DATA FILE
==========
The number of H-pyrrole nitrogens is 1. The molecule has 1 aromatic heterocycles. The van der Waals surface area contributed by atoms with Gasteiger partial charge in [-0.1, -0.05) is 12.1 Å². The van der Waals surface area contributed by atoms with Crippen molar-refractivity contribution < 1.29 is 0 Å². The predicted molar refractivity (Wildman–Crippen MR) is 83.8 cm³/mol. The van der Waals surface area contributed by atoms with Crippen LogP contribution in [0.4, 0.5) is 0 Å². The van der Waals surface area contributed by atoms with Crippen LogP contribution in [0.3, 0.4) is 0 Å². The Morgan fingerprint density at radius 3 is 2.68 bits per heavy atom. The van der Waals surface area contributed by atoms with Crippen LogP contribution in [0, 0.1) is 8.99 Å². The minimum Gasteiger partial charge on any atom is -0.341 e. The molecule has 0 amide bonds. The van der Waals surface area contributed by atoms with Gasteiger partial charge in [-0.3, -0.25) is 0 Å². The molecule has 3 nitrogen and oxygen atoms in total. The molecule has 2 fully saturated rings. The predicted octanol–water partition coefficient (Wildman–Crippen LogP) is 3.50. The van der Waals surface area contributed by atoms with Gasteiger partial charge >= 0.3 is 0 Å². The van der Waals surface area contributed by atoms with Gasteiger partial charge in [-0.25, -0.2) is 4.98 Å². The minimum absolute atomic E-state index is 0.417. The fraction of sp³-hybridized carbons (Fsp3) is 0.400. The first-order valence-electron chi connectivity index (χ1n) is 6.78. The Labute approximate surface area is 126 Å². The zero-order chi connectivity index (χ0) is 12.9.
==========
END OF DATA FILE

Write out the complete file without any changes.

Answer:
The number of H-pyrrole nitrogens is 1. The molecule has 1 aromatic heterocycles. The van der Waals surface area contributed by atoms with Gasteiger partial charge in [-0.1, -0.05) is 12.1 Å². The van der Waals surface area contributed by atoms with Crippen molar-refractivity contribution < 1.29 is 0 Å². The predicted molar refractivity (Wildman–Crippen MR) is 83.8 cm³/mol. The van der Waals surface area contributed by atoms with Crippen LogP contribution in [0.4, 0.5) is 0 Å². The van der Waals surface area contributed by atoms with Crippen LogP contribution in [0.3, 0.4) is 0 Å². The Morgan fingerprint density at radius 3 is 2.68 bits per heavy atom. The van der Waals surface area contributed by atoms with Crippen LogP contribution in [0, 0.1) is 8.99 Å². The minimum Gasteiger partial charge on any atom is -0.341 e. The molecule has 0 amide bonds. The van der Waals surface area contributed by atoms with Gasteiger partial charge in [-0.3, -0.25) is 0 Å². The molecule has 3 nitrogen and oxygen atoms in total. The molecule has 2 fully saturated rings. The predicted octanol–water partition coefficient (Wildman–Crippen LogP) is 3.50. The van der Waals surface area contributed by atoms with Gasteiger partial charge >= 0.3 is 0 Å². The van der Waals surface area contributed by atoms with Gasteiger partial charge in [-0.25, -0.2) is 4.98 Å². The minimum absolute atomic E-state index is 0.417. The fraction of sp³-hybridized carbons (Fsp3) is 0.400. The first-order valence-electron chi connectivity index (χ1n) is 6.78. The Labute approximate surface area is 126 Å². The zero-order chi connectivity index (χ0) is 12.9.